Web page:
This post was originally published in Reneweconomy on 28 March 2014
Close your eyes and picture yourself in a sleek new electric car – powered by clean electricity, emitting no pollution, silent and cheap to run. Parked in your garage, it stores energy from your solar PV system to provide mobility and power your home.
But is it going to happen?… And if so, how and when?
The vision of parked vehicles being used for grid storage has captivated people since EVs began (re)emerging as a viable transport option – wind and solar variability could be solved through intelligent application of an underutilized asset! Now with solar uptake booming in the U.S. and over 180,000 plug-in vehicles on the roads providing 4 GWh of potential storage capacity, the time has surely arrived to pull the pieces together?
The good news is that the technology is here or not far away. Advanced vehicle/grid control systems can protect the battery and manage energy flows in line with network needs. Interoperability across the various technology interfaces is advancing through the evolution and application of recognised standards. These developments will provide enhanced visibility and control for network and vehicle operators, allowing them to cooperate easily, conveniently and for shared benefits.
The story from here will reflect the realities of car use, the insights from Big Data, and the power of visual association.
Experience has shown that vehicle owners are largely, but not entirely, predictable – most use their car during the day and charge overnight. While charging tends to happen when it is cheapest, drivers manage charging in line with the primary use of the vehicle as transport. For energy service providers this translates to uncertainty – not a great foundation for business success. When viewed alongside the relatively small storage capacity of individual vehicles relative to stationary batteries, the focus for the foreseeable future will be on the alternative.
The areas of opportunity are instead those with more certain benefits that outweigh the cost and effort involved in setting up the vehicle-to-grid system.
An obvious example lay in use of the cars for emergency back-up power, when access to electricity may be life-saving. Equipment available now allows EVs to be used as a direct power supply independent from a hardwired electricity network. Use of the vehicles as storage within independently capable and controllable microgrids has been identified as a means of providing increasingly valuable system resilience.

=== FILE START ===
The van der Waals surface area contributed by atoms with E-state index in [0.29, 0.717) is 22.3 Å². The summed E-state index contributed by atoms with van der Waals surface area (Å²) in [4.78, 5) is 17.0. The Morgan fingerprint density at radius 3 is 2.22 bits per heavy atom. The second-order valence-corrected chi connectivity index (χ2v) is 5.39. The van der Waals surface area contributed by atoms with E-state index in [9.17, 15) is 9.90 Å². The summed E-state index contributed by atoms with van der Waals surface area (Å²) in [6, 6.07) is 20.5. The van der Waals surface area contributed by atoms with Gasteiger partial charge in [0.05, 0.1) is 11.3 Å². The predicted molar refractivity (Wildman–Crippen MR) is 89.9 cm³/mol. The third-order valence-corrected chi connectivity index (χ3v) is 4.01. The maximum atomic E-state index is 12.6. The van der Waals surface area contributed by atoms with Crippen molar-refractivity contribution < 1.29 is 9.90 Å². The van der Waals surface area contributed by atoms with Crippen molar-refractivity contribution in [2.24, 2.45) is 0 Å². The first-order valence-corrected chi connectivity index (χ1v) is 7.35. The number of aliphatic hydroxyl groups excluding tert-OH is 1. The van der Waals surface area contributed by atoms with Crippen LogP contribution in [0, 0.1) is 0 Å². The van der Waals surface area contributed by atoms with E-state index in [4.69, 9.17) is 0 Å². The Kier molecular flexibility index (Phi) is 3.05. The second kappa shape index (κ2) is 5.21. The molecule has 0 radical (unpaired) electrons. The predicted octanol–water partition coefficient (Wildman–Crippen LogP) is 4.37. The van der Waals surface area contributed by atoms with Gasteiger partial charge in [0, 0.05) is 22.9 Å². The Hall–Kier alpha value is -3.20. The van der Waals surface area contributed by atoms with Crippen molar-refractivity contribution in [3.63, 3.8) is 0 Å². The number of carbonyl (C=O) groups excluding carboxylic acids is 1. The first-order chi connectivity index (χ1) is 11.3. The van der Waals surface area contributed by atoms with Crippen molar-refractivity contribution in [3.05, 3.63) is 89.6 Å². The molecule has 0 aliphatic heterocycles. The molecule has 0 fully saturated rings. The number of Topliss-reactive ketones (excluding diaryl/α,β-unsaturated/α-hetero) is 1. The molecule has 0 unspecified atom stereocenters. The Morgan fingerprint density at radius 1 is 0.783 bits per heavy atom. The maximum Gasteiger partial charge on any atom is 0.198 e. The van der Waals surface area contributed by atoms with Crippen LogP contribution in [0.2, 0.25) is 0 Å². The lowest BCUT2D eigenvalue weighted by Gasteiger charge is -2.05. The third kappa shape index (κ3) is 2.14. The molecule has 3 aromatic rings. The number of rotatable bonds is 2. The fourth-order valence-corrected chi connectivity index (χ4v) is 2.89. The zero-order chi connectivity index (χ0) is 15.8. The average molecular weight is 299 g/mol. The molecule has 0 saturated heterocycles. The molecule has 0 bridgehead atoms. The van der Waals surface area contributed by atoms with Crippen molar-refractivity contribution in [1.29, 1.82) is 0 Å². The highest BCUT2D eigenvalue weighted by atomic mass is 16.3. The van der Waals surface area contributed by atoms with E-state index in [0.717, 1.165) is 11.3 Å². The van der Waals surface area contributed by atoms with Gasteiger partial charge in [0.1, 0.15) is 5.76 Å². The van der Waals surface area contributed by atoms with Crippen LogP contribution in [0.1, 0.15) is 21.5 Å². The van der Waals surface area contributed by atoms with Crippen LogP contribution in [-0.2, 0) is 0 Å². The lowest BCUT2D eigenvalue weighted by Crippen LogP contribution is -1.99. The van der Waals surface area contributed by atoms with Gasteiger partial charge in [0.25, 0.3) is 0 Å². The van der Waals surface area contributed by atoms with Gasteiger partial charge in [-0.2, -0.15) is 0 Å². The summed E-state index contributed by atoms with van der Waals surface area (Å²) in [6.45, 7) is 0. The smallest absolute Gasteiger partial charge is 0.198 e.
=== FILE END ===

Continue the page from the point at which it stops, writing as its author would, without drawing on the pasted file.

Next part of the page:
For non-emergency applications, the pathway will be through evolution of existing grid-connected installations – analogous to that unfolding for microgrids above. Electric vehicles often operate out of locations that also feature distributed energy resources, such as solar PV. This coincidence is intended, as the visual association of the two technologies provides significant “brand value” while in the early-market adoption phase.
Through analysis of the energy and vehicle activity data at these locations, much can be discerned about the opportunity for surplus energy to be directed to the cars when parked. Individualized system design and control strategies can then be developed so as to deliver more certain benefits for only incremental investment. These projects will serve as a stepping stone for the mainstream, commoditized solutions of the future, where cheap, clean and locally-produced energy is used for transport or stored in vehicles for later re-use.
Bringing these individual, site-based solutions together in the wider network context will unfold as local electricity market regulation allows and incentivizes it. Regional operators may manage a number of distributed energy resources from across their network collectively as Virtual Power Plants. Projects of this type are already underway, endorsing the view of the future utility customer as a ‘prosumer’. Through this model, a car may provide grid support from various locations within a network as it relocates over the course of a day – a scenario that represents the ultimate realization of the vehicle-to-grid concept.
For individuals who want to get the ball rolling, the first step would be to compare a record of vehicle movements with the generation profile of your home solar system. Understanding the overlap will highlight the potential to generate your own transport energy. Managing your EV charging to consume surplus energy generation may provide a financial benefit that would offset the absence of a feed-in tariff.
In the near-term the cost and effort involved will likely appeal only to the minority for whom the sometimes intangible benefits really matter. These ‘early-adopters’, who will be strongly motivated by the visual synergy of co-located vehicle charging and solar generation, are a feature of any new technology adoption.
As the pathway seems clear and the technology is here, the future is now.
 Author’s calculation based on a breakdown of sales by vehicle type and battery storage capacity